The war in Ukraine has shown that artillery remains the king of the battle. Both sides in the conflict rely heavily on long-range fire to inflict casualties and deny territory to the enemy. The M777 155mm howitzer has bolstered the long-range fire capabilities of the Ukrainian military. But for many, it is the formidable M109 Paladin self-propelled howitzer that the Ukrainian military needs the most.
Introducing the M109 Paladin
Built by BAE Systems, the M109 Paladin weighs 27.5 tons and measures 30 feet in length. It has a crew of four, including a commander, driver, gunner, and ammunition handler and loader. The M109 Paladin is the A6 version of this self-propelled howitzer. The U.S. military operates more than 900 howitzers of this type.
The M109 Paladin is armed with the M284 155mm Howitzer. An M2 Browning .50 caliber heavy machine gun sits on the top of the vehicle. The M126 gun uses an M127 mounted with a fume extractor and a large muzzle brake to reduce recoil. A hydraulic system allows the crew to elevate the gun or traverse the turret, but there are also manual controls for emergency use.
The M109 Paladin has a maximum rate of fire of eight rounds per minute, and a sustained rate of one round every three minutes. The self-propelled howitzer can fire its munitions approximately 15 miles away using unassisted rounds, and approximately 19 miles using assisted rounds.
Some M109 Paladin howitzers are able to fire the M982 Excalibur extended-range precision-guided munition that has a range of about 25 miles. The vehicle can pack a maximum of 93 rounds, but it usually carries about 40.
The self-propelled howitzer can fire a round within a minute after stopping into a firing position, making it a great platform for so-called shoot-and-scoot tactics. This protects it against counter-battery fire, thus increasing its survivability on the battlefield.
The M109 Paladin is protected by Kevlar and anti-spall lining in the turret. Its main body armor protects the self-propelled howitzer from small arms fire such as rifles and machine guns, as well as artillery shell splinters if the vehicle receives counter-artillery fire.
The vehicle is powered by a two-cycle diesel DDEC 8V71T engine that can produce 440 horsepower and uses an Allison Transmission XTG-411-4A cross-drive transmission with four forward and two reverse gears. It can reach speeds of up to 40 miles per hour and has an effective range of 214 miles.
M109 Paladin Howitzers for Ukraine
With the second phase of the war, the needs of the Ukrainian military are growing and getting more complex. Before, Ukrainian forces were defending against Russian advances and relied heavily on anti-tank weapons to stop Russian mechanized columns. Now they are conducting counterattacks and have to deal with masses of Russian artillery fire.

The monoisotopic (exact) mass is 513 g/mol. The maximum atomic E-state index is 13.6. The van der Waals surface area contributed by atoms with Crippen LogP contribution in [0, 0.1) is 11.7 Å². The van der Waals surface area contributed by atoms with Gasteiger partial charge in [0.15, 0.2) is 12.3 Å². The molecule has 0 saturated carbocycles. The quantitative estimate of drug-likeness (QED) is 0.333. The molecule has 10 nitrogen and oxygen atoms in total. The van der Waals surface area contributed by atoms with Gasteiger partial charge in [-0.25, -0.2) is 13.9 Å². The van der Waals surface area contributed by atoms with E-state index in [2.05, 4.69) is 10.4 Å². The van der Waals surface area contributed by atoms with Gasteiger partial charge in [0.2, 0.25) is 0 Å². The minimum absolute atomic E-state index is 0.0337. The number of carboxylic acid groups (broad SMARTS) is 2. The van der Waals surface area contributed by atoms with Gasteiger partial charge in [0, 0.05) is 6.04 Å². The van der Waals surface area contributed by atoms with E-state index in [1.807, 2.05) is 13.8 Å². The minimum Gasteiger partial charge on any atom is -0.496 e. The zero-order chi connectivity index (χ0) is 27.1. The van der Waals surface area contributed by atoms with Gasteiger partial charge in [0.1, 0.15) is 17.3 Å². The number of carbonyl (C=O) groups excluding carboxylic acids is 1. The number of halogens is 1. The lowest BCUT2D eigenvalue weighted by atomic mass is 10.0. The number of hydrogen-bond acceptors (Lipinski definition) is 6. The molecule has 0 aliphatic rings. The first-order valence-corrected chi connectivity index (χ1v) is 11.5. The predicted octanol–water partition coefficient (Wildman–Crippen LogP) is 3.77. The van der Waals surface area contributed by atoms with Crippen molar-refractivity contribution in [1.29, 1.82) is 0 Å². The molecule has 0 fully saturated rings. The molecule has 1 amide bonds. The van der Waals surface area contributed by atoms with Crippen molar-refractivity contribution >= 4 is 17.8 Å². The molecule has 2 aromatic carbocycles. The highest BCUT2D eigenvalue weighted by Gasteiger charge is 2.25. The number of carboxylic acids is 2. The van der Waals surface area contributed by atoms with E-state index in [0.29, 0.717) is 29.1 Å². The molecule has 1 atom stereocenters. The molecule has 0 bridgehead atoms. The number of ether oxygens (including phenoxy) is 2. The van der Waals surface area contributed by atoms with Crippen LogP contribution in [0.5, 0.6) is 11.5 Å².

The Ukrainian military has asked for and received artillery pieces from the U.S. and NATO. The Pentagon is sending 90 M777 155mm Howitzers to Ukraine, while Canada and Australia are sending additional howitzers of the same type. Moreover, the United Kingdom is sending 12 AS-90 155mm armored self-propelled artillery pieces, France is contributing 12 CAESAR 155mm trucked self-propelled howitzers, and the Netherlands, Belgium, and Italy have agreed to send their Panzerhaubitze 2000 SP 155mm self-propelled howitzers – or M109 Paladins, when the countries have them.
The U.S. military is the largest user of the M109 Paladin. So it is natural to wonder whether the Pentagon will be adding the self-propelled howitzer in any future shipments of military aid to Ukraine.
“[We are] talking to the Ukrainians at the senior levels all the way down to the staff level about what they need and what we can provide them,” Pentagon Press Secretary John F. Kirby said during a press briefing on Monday.
Kirby had been asked why the U.S. isn’t sending any M109 Paladin howitzers to Ukraine.
“And it’s not just the United States. . . other nations are providing systems as well. So, I’m not going to get inside the conversations we’re having with the Ukrainians privately about their needs. But I think the proof is in what we’re announcing every day about how seriously we’re taking their requirements,” the Pentagon press secretary added.
Another senior U.S. official added that the Pentagon talks constantly with the Ukrainian military about its needs. He recognized that long-range fires are probably the most important weapon system in the war right now, suggesting that the U.S. military might be sending additional artillery pieces to Ukraine should the need or want arise.
1945’s New Defense and National Security Columnist, Stavros Atlamazoglou is a seasoned defense journalist specializing in special operations, a Hellenic Army veteran (national service with the 575th Marine Battalion and Army HQ), and a Johns Hopkins University graduate. His work has been featured in Business Insider, Sandboxx, and SOFREP.